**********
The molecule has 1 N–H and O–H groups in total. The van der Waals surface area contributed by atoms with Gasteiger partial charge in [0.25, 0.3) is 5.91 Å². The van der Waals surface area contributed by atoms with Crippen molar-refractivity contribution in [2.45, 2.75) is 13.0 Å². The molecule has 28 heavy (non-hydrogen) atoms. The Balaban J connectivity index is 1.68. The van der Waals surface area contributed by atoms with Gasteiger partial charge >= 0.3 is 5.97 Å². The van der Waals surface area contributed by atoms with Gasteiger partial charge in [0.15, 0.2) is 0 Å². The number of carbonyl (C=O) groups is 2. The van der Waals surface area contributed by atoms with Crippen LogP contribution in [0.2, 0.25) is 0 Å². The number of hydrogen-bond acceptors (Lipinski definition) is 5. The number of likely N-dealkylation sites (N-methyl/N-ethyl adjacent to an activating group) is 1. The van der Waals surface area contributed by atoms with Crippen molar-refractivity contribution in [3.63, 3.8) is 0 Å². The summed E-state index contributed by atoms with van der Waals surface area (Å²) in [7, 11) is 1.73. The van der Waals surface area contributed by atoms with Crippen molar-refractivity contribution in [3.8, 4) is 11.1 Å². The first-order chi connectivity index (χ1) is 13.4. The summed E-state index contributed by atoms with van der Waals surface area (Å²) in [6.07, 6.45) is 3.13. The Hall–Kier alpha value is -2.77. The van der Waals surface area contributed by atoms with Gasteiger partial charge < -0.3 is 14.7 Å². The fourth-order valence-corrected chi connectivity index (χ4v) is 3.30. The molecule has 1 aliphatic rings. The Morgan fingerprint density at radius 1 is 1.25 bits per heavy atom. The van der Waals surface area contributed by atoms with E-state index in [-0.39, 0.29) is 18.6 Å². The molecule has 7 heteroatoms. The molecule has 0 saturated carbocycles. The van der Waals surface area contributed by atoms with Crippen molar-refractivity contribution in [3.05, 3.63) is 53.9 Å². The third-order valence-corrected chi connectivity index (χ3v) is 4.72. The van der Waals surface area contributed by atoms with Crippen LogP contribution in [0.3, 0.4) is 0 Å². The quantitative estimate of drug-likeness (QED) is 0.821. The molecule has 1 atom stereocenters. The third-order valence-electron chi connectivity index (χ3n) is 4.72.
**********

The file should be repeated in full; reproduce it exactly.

The molecule has 1 N–H and O–H groups in total. The van der Waals surface area contributed by atoms with Gasteiger partial charge in [0.25, 0.3) is 5.91 Å². The van der Waals surface area contributed by atoms with Crippen molar-refractivity contribution in [2.45, 2.75) is 13.0 Å². The molecule has 28 heavy (non-hydrogen) atoms. The Balaban J connectivity index is 1.68. The van der Waals surface area contributed by atoms with Gasteiger partial charge >= 0.3 is 5.97 Å². The van der Waals surface area contributed by atoms with Gasteiger partial charge in [0.15, 0.2) is 0 Å². The number of carbonyl (C=O) groups is 2. The van der Waals surface area contributed by atoms with Crippen LogP contribution in [0.2, 0.25) is 0 Å². The number of hydrogen-bond acceptors (Lipinski definition) is 5. The number of likely N-dealkylation sites (N-methyl/N-ethyl adjacent to an activating group) is 1. The van der Waals surface area contributed by atoms with Crippen molar-refractivity contribution in [3.63, 3.8) is 0 Å². The summed E-state index contributed by atoms with van der Waals surface area (Å²) in [7, 11) is 1.73. The van der Waals surface area contributed by atoms with Crippen molar-refractivity contribution in [3.8, 4) is 11.1 Å². The first-order chi connectivity index (χ1) is 13.4. The summed E-state index contributed by atoms with van der Waals surface area (Å²) in [6.07, 6.45) is 3.13. The Hall–Kier alpha value is -2.77. The van der Waals surface area contributed by atoms with Gasteiger partial charge < -0.3 is 14.7 Å². The fourth-order valence-corrected chi connectivity index (χ4v) is 3.30. The molecule has 1 aliphatic rings. The Morgan fingerprint density at radius 1 is 1.25 bits per heavy atom. The van der Waals surface area contributed by atoms with E-state index in [-0.39, 0.29) is 18.6 Å². The molecule has 7 heteroatoms. The molecule has 0 saturated carbocycles. The van der Waals surface area contributed by atoms with Crippen molar-refractivity contribution in [3.05, 3.63) is 53.9 Å². The third-order valence-corrected chi connectivity index (χ3v) is 4.72. The van der Waals surface area contributed by atoms with Crippen LogP contribution in [0.3, 0.4) is 0 Å². The quantitative estimate of drug-likeness (QED) is 0.821. The molecule has 1 atom stereocenters. The third-order valence-electron chi connectivity index (χ3n) is 4.72.